Welcome to the Death Throes of 60:40 DiversificationMarch 11, 2020
Back in the good ole’ days of mid-January, asset allocators could look to long-duration US government bonds as a refuge for stormy weather. Those days are no longer. In recent weeks investors have panic bought into this supposed safety asset to a degree never before witnessed. In so doing they have pushed up the price of the risk free asset to a level that renders it nearly useless as a diversification tool it once was.
What do we mean by panic buying into long-duration bonds? Take one look at the charts below and you’ll see what I mean. Dollar turnover in the safe haven asset of choice, the TLT ETF, nearly reached $6.8bn on average over the last five days when the previous all-time high reading was $3bn back in 2011. Not only that, but average call option volume over the last five days also hit an all-time high. That is, people are speculating to a degree never before seen that long-bond yields will continue to fall mightily from here.
Fair enough, but the math around such a fall is getting more tenuous with each basis point lower in long rates. For example, since 10Y Treasury bonds have a duration of about 8.7 years, if 10 year rates drop another 80bps to 7bps, then those bonds would appreciate by a whopping 7%. If 30 year rates dropped 80bps to 60bps, those bonds would appreciate by 16.8%.
And then what? Given the wonderful results of negative rates in both Europe and Japan, do we expect the Federal Reserve to embrace a policy of a significantly negative Fed Funds rate? That is a tough sell and not something we would be interested in placing a leveraged bet on.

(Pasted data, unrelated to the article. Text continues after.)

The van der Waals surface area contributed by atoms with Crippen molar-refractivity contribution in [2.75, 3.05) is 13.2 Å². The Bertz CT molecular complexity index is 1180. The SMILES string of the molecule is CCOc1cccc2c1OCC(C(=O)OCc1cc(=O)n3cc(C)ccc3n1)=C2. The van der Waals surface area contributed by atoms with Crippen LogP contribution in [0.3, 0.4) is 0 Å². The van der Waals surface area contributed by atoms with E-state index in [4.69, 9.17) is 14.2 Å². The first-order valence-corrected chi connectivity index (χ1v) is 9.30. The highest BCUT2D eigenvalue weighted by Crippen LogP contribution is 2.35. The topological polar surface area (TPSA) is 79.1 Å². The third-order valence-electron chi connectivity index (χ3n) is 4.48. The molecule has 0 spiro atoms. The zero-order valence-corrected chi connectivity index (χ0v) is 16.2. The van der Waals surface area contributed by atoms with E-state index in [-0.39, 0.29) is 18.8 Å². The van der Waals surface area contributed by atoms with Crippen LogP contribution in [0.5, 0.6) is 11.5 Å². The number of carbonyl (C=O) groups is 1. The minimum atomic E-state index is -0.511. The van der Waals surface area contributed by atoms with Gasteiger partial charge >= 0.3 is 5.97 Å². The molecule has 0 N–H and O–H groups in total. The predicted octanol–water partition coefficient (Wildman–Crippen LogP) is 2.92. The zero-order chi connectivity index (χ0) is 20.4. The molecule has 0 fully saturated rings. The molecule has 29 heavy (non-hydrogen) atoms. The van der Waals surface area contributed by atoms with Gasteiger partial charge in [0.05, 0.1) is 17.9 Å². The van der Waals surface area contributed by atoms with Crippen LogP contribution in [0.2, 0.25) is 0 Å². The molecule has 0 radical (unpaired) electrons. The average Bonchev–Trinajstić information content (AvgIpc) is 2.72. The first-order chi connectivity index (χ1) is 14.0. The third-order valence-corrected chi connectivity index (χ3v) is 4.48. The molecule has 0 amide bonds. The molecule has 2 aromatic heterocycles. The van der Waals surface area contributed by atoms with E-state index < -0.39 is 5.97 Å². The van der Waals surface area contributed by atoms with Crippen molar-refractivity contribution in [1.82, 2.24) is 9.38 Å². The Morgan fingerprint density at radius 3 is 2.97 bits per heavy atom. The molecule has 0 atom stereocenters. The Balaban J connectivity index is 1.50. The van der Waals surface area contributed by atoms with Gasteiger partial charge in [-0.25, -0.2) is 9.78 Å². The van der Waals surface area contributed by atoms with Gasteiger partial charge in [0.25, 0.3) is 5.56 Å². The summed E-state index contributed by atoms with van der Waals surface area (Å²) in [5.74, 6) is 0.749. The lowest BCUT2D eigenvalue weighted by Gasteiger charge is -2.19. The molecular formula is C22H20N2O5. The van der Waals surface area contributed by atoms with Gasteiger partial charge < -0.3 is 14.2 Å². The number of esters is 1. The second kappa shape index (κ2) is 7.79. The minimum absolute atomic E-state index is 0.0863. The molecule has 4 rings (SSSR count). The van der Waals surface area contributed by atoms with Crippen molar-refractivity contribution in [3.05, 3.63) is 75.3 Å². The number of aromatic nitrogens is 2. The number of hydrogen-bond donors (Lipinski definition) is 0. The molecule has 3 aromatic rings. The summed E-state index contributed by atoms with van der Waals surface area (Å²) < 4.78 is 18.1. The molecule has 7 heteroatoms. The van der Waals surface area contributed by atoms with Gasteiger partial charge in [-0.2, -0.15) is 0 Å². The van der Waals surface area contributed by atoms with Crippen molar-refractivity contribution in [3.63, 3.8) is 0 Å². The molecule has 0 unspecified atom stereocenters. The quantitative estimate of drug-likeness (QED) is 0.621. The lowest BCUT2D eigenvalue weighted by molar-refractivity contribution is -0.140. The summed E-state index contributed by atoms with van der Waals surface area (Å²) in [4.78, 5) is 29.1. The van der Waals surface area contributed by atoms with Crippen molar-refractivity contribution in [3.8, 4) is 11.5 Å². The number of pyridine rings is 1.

So what we’re left with is the world’s risk free asset offering a real return of -1.1% annually for the next 10 years, assuming a 10Y rate of 87bps and inflation of 2%. What if you buy a 10 year Treasury bond today and the yield backs up to 3% over the next year? Well, that would be a loss of 18.5%.What if you buy the TLT and 30 year rates pop by 50bps in the next 6 weeks, a quite reasonable assumption if the Fed were to restart QE of some form? That would be a loss of 10.6%. Accepting at best a -1.1% real return with the very real possibility of a -10% to -20% return at some point doesn’t sound very risk free to us. Instead, it sounds like a whole lot of risk for a feeble return.
This prospect complicates asset allocation in a way that we have not seen since the end of WWII. What will traditional asset allocators do? What will risk parity funds do who not only buy long bonds for diversification but massively lever the position? Will they continue to panic buy into duration as if it were a precious tulip?
Perhaps. Or they might gravitate on the margin to assets that don’t have a capped upside with unlimited downside. One thing is for sure though, which is that the days of traditional diversification have vanished from our eyes in the span of 15 trading days. It was good while it lasted.
As of 12/31/19, TLT was held in the Knowledge Leaders Strategy.